If you missed attending the free live webcast "Discover a 21st Century Roadmap for Community Outcomes" on March 6th, you can still view the archived webinar. This webcast covered some of the key themes from the Library Journal 2011 Directors’ Summit that was held in Columbus (OH) on December 5-6, 2011:
- how to better anticipate social change
- think about and plan for a future shaped by transformational change
- gather prescriptive data that will lead to service innovation
Once logged in, you'll also be able to download the PDF versions of the webcast slides and the workbook Foresight Guide to Scanning for Change.
Question: How can librarians learn to ask new questions? That is, how can we learn how to frame questions and conversations so that we get outcomes? Answer from Pat Losinski: It starts by being curious, open and aware of community issues. Who in your community is working on key issues? What repeatedly gets mentioned in the media? Are there groups of people who are working on certain issues? Reach out to such individuals and really listen to their perspective. Don’t just talk about what the library does – listen to their needs and then let them know how the library could help. This usually leads to increased advocacy and an openness to library assistance.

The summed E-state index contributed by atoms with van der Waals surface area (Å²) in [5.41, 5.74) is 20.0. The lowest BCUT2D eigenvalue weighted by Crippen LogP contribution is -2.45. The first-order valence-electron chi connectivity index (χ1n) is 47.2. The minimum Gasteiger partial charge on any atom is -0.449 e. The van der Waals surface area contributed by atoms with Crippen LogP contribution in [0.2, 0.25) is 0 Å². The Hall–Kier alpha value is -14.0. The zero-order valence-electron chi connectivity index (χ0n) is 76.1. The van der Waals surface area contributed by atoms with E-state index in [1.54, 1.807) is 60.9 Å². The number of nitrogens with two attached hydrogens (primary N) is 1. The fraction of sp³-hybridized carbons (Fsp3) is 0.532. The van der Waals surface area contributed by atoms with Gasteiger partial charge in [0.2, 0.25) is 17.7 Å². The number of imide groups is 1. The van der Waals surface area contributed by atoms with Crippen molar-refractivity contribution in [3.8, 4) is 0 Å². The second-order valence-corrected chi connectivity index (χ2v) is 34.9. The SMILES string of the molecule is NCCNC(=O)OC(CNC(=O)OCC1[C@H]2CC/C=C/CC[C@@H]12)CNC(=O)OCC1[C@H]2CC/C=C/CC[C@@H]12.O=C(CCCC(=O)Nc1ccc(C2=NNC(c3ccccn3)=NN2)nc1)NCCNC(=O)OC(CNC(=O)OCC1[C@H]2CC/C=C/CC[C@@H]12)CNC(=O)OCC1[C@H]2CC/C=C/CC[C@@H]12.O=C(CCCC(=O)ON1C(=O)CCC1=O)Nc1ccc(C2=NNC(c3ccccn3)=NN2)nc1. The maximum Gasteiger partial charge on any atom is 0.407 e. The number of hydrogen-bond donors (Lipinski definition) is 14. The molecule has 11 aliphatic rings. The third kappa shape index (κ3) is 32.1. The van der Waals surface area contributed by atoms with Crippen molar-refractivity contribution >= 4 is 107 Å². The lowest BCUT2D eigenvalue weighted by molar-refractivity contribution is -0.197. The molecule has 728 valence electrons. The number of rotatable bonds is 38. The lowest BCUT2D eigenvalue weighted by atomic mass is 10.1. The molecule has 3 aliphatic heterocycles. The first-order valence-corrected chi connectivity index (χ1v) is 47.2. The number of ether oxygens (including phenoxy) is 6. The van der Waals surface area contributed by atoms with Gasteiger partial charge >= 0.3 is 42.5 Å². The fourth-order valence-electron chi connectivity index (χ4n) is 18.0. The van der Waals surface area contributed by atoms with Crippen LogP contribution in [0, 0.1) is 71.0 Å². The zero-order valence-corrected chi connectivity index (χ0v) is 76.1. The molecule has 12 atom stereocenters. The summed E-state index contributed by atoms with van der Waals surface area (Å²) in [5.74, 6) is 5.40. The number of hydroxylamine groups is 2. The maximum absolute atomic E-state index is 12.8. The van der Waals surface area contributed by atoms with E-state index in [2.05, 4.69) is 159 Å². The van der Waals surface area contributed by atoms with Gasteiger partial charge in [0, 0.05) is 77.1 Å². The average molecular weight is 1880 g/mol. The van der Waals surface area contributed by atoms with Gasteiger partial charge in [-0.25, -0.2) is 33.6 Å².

The original 2-day Director's Summit covered these topics:
- How libraries can garner support by moving from traditional library statistics like circulation and visits to outcome-based or evidence-based data
- What are the outcomes that a community values? How do we determine those goals and develop needed services?
- What is the impact the library has on those who use it? How do we measure impact?
- Ultimately, how do libraries improve the lives of users and communities and tell their stories in ways that will motivate public funding and support as well as private fundraising?